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When Paolini released Brisingr, my then 10-year-old son stood defiantly at the front of the line in our local Borders, falling asleep on his feet literally as the clock approached midnight. I will never forget the lady who was working there, encouraging him to stay awake and hang on. At exactly midnight, she put a copy that she had hidden under the counter into his hands and whispered that he should buy that very copy. It was the only book in the store that Christopher Paolini had personally signed. Five minutes later, my son was fast asleep in the car clutching his autographed copy by his hero who was barely ten years older than him.

Pele w:Eragon

My son holding his autographed edition at the midnight release… a priceless moment!

I wrote a while back that Paolini must be one of the most underrated authors and shared that he disproved a number of important assumptions:

1. The young generation will read 400-page novels if the material is gripping enough.

2. They will read rich descriptions, convoluted plots, and identify with characters that are deep, vulnerable, and profoundly human (or elf or dwarf).

3.  They will thrive on a high level of language.

4. Tolkien might still be king, but he has good company. Paolini is young. His level of craft is only going to improve and that is an exciting prospect.

I have to admit to selfish disappointment when Paolini decided to stop writing after Book 4 and go to college. He had every right to want that rite-of-passage experience and, as a loyal follower, I had no right to resent him that.

I owe Christopher Paolini a lot.

As my sons and I bonded over the Inheritance series, a seed was sown. We sat together to write our own epic fantasy novel. At The Walls Of Galbrieth went on to win the 2013 Eric Hoffer Book Award for YA and was a Grand Prize Finalist. Every summer for the next five years, I read the new manuscript to my sons while we camped under redwood trees that could have graced Alagaesia.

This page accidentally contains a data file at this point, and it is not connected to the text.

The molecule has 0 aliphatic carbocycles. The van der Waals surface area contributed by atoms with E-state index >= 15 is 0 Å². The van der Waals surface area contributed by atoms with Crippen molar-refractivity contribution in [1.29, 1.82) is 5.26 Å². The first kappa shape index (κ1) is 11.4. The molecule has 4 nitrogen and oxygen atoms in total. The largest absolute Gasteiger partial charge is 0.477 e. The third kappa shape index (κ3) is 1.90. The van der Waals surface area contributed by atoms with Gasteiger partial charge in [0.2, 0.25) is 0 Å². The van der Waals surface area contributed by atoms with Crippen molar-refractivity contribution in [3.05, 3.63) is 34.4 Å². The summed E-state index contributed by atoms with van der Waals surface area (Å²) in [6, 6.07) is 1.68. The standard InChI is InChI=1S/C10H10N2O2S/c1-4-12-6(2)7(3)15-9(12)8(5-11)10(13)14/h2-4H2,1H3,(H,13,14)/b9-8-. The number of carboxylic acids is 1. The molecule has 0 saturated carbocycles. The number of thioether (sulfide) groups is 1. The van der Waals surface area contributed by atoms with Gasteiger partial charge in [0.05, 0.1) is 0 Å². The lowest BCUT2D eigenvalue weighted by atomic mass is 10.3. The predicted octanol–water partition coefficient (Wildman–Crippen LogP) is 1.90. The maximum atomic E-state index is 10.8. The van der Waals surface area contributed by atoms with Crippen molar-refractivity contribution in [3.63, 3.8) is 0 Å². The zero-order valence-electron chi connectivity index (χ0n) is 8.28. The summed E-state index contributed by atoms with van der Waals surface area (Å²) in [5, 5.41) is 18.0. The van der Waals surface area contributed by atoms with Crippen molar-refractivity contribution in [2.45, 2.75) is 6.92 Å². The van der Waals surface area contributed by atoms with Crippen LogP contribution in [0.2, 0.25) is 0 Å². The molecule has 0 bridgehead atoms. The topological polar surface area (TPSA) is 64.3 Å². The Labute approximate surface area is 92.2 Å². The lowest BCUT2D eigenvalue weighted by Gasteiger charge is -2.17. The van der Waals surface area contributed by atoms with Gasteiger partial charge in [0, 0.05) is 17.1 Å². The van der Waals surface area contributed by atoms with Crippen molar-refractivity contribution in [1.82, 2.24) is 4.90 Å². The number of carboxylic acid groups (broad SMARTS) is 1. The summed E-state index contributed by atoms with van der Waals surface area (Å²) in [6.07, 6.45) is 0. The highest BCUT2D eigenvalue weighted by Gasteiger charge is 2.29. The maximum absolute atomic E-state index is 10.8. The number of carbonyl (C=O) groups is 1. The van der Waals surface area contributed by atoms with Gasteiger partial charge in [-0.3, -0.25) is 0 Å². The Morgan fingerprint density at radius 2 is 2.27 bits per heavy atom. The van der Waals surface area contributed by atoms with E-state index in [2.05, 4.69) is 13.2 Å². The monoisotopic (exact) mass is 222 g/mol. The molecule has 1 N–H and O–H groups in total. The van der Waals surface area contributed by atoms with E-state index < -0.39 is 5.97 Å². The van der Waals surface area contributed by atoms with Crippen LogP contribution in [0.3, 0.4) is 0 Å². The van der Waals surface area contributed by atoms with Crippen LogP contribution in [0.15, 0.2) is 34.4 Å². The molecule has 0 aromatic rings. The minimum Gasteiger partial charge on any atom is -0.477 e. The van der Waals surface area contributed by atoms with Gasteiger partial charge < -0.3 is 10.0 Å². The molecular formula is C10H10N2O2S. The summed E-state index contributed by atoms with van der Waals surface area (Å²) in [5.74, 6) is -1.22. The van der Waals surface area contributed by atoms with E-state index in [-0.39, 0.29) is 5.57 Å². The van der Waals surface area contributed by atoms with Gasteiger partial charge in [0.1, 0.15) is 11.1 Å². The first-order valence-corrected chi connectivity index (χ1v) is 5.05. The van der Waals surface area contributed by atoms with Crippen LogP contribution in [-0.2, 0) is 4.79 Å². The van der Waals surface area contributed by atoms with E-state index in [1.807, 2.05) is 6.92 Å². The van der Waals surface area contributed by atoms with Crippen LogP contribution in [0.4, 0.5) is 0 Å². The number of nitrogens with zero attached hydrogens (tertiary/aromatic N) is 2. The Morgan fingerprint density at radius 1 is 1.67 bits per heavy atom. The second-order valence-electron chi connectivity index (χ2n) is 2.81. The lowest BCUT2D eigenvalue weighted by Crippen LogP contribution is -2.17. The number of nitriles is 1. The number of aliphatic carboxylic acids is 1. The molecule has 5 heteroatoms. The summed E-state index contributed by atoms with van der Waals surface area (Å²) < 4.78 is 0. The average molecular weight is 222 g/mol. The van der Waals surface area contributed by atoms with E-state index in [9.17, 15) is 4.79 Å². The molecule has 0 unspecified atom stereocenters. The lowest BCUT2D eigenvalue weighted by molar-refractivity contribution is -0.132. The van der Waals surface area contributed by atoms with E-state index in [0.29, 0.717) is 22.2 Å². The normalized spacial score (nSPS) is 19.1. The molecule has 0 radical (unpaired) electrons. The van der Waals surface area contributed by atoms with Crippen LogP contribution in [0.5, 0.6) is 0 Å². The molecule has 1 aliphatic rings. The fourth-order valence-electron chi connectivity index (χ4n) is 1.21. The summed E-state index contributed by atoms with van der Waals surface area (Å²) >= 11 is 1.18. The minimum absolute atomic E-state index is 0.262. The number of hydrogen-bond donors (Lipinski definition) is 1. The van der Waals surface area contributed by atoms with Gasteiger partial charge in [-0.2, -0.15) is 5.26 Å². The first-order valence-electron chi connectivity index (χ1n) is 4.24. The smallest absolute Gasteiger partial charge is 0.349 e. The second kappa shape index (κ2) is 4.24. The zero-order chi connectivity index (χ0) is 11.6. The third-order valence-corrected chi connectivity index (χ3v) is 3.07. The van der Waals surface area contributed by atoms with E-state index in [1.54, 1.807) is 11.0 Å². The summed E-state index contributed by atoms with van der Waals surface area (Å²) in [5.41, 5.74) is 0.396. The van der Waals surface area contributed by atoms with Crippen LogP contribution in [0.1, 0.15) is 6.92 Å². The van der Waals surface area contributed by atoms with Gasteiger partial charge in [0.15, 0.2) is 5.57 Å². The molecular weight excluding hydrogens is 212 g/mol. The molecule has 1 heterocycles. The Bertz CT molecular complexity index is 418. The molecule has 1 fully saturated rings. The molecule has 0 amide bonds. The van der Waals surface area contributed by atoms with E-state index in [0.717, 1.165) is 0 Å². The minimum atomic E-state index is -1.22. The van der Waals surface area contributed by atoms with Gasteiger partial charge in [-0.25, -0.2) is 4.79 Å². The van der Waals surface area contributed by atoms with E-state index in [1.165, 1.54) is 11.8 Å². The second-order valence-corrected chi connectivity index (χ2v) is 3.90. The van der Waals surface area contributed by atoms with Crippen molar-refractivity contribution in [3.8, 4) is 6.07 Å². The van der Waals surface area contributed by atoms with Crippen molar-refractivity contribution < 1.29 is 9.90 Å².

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Writing the 1st novel – a family effort!

The uncompromising standards that these fierce young editors applied to our work was harvested from the lessons learned from reading the Inheritance Series.

Now, just a few weeks before the launch of Calhei No More, the sixth and final book in the Wycaan Master series, it feels fitting to acknowledge the seeds were sown in the land of Alagaesia, on the wings of dragons, and in the art of an incredibly talented young man.

Summer 2015 Reading Book 6

Reading Book 6 in the summer of 2015. End of an era.

So Christopher, if by any chance you ever read this: Thank you, as a reader, a fan, and a father. Welcome back! We missed you. Roll on Book 5! ——————————————————————————————————
Alon Shalev is the author of the 2013 Eric Hoffer YA Book Award winner, At The Walls of Galbrieth and four other novels all released by Tourmaline Books and currently all ebooks are at 99 cents each to celebrate his latest, the sixth in the series, which will be released on October 15, 2016.

More about the author at alonshalev.com.

The Changing Pace of Novels

A few weeks ago I wrote a blog post highlighting my favorite novels from 2015. The list included the venerable George R.R. Martin and Patrick Rothfuss. I am currently reading the third Sword of Truth by Terry Goodkind. Followers of this blog will know that I hold Terry Brooks, Christopher Paolini, and Robert Jordan in high regard, and that I am somewhat obsessed with a certain Oxford professor.

What do they share in common? Okay – they are wildly successful and have dedicated hordes of followers – no need to rub it in. But I am referring to their writing styles. All these authors write slow-paced novels with intricate details about characters, their actions and personifications, and the world they exist in. Each writes thick tomes that you need to make a commitment to reading.